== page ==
Smell the roses
Slipped capital femoral epiphysis
Slipped capital femoral epiphysis, or SCFE, is a hip problem in which the growing end (epiphysis) of a child's thighbone (femur) slips from the top of the bone. SCFE can occur in just one hip or both. It most frequently affects children between the ages of 9 and 15 during growth spurts. It's more common in boys, African Americans and Pacific Islanders.
SCFE has no known cause. It can occur after an accident, such as a fall, or develop gradually. Risk factors include:
- Rapid growth
- Hormonal changes of puberty
- Hypothyroidism (underactive thyroid gland)
Signs & symptoms
Kids with SCFE may experience:
- Pain in the knee, hip, thigh or groin
- Decreased or painful hip motion
- Limping and difficulty walking
- An outward turn to the affected leg while standing
To diagnose SCFE, your child's care provider will take X-rays of the pelvis and thigh area.
SCFE is treated with surgery to prevent the femoral head (the ball-like end of the femur) from slipping further. If diagnosed with SCFE, your child should immediately stop putting weight on the leg to prevent additional damage. This means being on bed rest until surgery.
In this procedure, an orthopedic surgeon makes a small incision at the top of the thigh and, in most cases, inserts a screw to hold the femoral head in place. The incision is then closed and covered with a dressing.
Your child's surgeon will go over all risks of the procedure with you beforehand. They include bleeding and infection. Some children continue to have limited range of motion and an abnormal gait after the surgery.
Your child will need to stay in the hospital for one to two days after SCFE surgery. We will give your child pain medicine as needed.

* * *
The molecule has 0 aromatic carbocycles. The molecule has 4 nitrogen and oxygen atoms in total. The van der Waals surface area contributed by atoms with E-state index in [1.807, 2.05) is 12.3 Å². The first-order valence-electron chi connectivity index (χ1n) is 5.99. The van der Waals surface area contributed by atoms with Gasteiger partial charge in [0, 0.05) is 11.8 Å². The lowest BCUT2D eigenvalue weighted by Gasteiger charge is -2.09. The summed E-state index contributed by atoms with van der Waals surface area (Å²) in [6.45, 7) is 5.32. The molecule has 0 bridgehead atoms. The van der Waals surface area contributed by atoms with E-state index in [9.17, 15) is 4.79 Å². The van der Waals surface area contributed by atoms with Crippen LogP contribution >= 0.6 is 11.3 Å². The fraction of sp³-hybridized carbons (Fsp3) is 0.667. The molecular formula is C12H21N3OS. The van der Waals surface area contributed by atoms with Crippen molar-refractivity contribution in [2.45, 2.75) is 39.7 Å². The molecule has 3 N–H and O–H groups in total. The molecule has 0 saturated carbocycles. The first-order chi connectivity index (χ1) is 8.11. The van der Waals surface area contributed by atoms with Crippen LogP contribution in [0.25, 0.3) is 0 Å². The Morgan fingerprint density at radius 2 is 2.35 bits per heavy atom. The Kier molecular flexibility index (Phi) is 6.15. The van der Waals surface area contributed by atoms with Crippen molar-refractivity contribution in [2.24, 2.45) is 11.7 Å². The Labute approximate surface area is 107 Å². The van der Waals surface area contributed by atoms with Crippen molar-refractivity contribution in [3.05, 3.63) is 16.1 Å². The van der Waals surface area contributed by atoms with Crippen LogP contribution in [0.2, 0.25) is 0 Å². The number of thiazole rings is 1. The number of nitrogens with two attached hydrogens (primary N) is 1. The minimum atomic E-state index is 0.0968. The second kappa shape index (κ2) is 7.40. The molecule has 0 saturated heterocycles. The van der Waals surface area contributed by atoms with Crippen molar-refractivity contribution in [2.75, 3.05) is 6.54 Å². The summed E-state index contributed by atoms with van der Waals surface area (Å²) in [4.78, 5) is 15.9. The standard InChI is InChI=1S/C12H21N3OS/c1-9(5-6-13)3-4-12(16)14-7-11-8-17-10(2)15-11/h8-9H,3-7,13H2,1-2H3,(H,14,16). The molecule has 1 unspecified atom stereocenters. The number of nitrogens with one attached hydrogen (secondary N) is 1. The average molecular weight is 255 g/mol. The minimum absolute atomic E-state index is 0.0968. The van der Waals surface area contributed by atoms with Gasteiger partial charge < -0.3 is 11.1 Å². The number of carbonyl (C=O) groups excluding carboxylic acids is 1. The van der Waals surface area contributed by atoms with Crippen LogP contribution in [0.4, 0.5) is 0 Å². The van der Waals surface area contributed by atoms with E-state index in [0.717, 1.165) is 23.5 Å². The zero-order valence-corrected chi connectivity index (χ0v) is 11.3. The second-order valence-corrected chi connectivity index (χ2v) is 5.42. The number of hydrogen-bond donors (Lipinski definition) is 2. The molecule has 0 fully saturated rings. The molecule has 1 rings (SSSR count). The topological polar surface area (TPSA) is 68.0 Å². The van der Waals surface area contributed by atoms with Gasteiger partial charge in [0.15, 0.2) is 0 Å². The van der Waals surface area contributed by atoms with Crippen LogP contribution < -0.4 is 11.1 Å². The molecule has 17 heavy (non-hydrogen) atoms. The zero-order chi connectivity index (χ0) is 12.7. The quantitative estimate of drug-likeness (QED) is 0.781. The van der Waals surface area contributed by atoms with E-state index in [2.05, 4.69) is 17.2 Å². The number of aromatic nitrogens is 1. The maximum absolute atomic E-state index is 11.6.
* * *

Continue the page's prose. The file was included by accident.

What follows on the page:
For a period directed by the doctor (usually about six weeks), your child should not put weight on the affected leg. A physical therapist will teach your child how to use crutches or a walker.
Call the orthopedic clinic where your child was treated if you have concerns after returning home. In particular, call if you notice any of the following:
- Fever above 101.5 F
- Pain that isn't relieved by medication
- Drainage from the incision
- Signs of infection, such as redness, swelling, fever, and pus or foul-smelling odor at the incision
- Change in sensation in the leg, such as numbness, tingling or skin that is cool to the touch
- Pain in the opposite hip, if surgery wasn't performed on both legs
If your child was treated at our Oakland campus and an issue arises outside of regular clinic hours, please call the hospital operator at (510) 428-3000 and ask for the on-call orthopedic resident to be paged.
Your child will return to our clinic one week after surgery for a checkup and an X-ray. At this point, we'll remove the dressing from the incision.
Return to activities
After the follow-up appointment, your child may start taking showers again. However, the incision should not be submerged in water until it's completely healed.
Your child may return to school, using crutches, three to five days after surgery. Check with your child's school to see whether they can provide assistance, such as access to an elevator or an assigned buddy. If the school can't accommodate your child, we can send a request for home instruction.
Your child may not participate in gym class or contact sports for at least a few months, and possibly for several years, until the thighbone stops growing. Your child's surgeon will determine when it's safe to return to these activities.
UCSF Benioff Children's Hospitals medical specialists have reviewed this information. It is for educational purposes only and is not intended to replace the advice of your child's doctor or other health care provider. We encourage you to discuss any questions or concerns you may have with your child's provider.
Awards & recognition
One of the nation's best in orthopedics
Ranked among the nation's best in 10 specialties